GOLD2023

System for Education Empowerment and Success

Together we can make a difference.

aka SEDES   |   Houston, TX   |  www.sedesus.org

Mission

We enrich the lives of youths and adults.

Ruling year info

2011

President / CEO

Mr. Luis Angel Garcia-Alvarez

Main address

7037 Capitol St. Suite E221

Houston, TX 77011 USA

Show more contact info

Formerly known as

La Raza United

EIN

26-2955047

NTEE code info

Educational Services and Schools - Other (B90)

Youth Development Programs (O50)

Employment Training (J22)

IRS filing requirement

This organization is required to file an IRS Form 990 or 990-EZ.

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Communication

Programs and results

What we aim to solve

SOURCE: Self-reported by organization

The System for Education Empowerment and Success (SEDES) - formerly La Raza United - was founded in Houston, Texas, in 2008 due to the tremendous educational and leadership gaps among at risk-families - primarily Latino - in the city of Houston. Every day more Latino youths drop out of school, more adolescents get pregnant, more families get separated, and more parents lose their jobs. It was, and it still is, a worthy idea to us: bringing human services through education and leadership resources for those individuals, for those teenagers who have lost their path, for those single mothers who desire a better quality of life for their children, for those parents who are proudly in charge of their families and want to succeed and improve their quality of life, for all of those who want to grow and thrive. That is why we founded SEDES – to create tools young people and parents need to break the vicious cycle, and then help them achieve a better quality of life.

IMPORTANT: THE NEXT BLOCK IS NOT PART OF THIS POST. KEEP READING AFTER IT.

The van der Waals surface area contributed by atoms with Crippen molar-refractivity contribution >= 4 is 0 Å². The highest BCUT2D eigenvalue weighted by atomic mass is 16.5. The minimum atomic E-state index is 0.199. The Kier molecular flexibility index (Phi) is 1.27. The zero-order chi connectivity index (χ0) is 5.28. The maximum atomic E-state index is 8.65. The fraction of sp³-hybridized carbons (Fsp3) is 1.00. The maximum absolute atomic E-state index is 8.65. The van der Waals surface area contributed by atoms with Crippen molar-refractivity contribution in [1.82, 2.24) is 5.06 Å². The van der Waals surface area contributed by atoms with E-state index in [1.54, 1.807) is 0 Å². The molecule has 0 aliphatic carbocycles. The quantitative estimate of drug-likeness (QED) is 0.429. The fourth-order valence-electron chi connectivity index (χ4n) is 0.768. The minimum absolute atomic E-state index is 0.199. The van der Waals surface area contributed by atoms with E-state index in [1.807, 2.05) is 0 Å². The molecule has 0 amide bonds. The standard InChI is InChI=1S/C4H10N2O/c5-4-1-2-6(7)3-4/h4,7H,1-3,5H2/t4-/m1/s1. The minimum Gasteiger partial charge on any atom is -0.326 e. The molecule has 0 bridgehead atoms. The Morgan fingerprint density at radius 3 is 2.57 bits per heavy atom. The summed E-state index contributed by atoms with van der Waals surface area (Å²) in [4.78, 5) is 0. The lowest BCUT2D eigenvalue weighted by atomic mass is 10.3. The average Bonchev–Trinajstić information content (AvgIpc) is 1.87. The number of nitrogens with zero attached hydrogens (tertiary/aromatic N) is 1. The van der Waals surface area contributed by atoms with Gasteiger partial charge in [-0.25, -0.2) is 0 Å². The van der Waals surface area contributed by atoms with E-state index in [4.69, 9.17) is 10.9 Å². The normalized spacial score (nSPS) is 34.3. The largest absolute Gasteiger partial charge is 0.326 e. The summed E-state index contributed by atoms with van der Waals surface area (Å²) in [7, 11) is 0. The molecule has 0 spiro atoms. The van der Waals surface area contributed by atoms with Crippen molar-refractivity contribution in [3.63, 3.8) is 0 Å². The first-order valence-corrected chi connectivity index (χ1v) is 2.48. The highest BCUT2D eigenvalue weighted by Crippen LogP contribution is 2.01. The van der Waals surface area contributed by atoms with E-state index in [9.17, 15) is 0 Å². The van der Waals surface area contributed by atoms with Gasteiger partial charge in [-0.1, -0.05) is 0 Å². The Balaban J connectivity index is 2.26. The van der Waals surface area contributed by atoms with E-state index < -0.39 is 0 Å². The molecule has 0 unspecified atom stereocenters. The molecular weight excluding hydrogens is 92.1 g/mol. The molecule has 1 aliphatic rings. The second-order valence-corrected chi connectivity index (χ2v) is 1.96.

Our programs

SOURCE: Self-reported by organization

What are the organization's current programs, how do they measure success, and who do the programs serve?

Youth leadership and awareness

Our Youth Empowerment programs help adolescents to: 1) Graduate from high school; 2) Enroll in post-secondary education careers; 3) Improve their life skills; 4) Develop self-confidence and decision making; and 5) Reduce dropout rates.Any student can grow in leadership skills with proper instruction and practice. Our country needs strong and courageous people who can lead with integrity. Our youth programs polish the brilliant diamonds that will become our country's leaders of the future.These programs are available for middle schools and high schools.​

Population(s) Served
Adolescents
Economically disadvantaged people

Our Intensive ESL program has been carefully designed to assure the best approach for every student. We have developed a modern and effective learning system named TMI Method ©. We prepare adults for verbal and written English Language self-sufficiency in the community, the home, and the office.

Population(s) Served
Adults
Economically disadvantaged people

Our High School Equivalent Diploma course prepares adults and young adults for the group of subject tests which, when passed, certify skill levels of an American high school graduate. The course walks students through the materials necessary for the Language Arts, Reading, Social Studies, Science, and Mathematics tests.

Population(s) Served
Adults
Economically disadvantaged people

This course teaches students how to read electrical blueprints to wire a building safely. Elements of electrical wiring include lighting, conductors, branch circuits, and conduits. Students become familiar with the requirements of the National Electrical Code.

Population(s) Served
Adults
Economically disadvantaged people